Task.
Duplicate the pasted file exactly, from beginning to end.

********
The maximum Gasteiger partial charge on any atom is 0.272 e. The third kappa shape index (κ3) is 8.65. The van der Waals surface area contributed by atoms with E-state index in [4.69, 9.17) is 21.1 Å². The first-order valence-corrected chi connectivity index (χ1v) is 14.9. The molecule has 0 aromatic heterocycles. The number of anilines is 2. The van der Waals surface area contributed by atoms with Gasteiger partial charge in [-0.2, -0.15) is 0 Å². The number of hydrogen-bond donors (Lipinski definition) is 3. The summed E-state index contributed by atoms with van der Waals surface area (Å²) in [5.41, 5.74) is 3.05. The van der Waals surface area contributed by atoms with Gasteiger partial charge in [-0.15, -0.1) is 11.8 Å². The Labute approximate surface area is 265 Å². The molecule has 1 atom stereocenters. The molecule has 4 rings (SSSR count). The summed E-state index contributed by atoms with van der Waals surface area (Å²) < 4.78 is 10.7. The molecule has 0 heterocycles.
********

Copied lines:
The maximum Gasteiger partial charge on any atom is 0.272 e. The third kappa shape index (κ3) is 8.65. The van der Waals surface area contributed by atoms with E-state index in [4.69, 9.17) is 21.1 Å². The first-order valence-corrected chi connectivity index (χ1v) is 14.9. The molecule has 0 aromatic heterocycles. The number of anilines is 2. The van der Waals surface area contributed by atoms with Gasteiger partial charge in [-0.2, -0.15) is 0 Å². The number of hydrogen-bond donors (Lipinski definition) is 3. The summed E-state index contributed by atoms with van der Waals surface area (Å²) in [5.41, 5.74) is 3.05. The van der Waals surface area contributed by atoms with Gasteiger partial charge in [-0.15, -0.1) is 11.8 Å². The Labute approximate surface area is 265 Å². The molecule has 1 atom stereocenters. The molecule has 4 rings (SSSR count). The summed E-state index contributed by atoms with van der Waals surface area (Å²) < 4.78 is 10.7. The molecule has 0 heterocycles.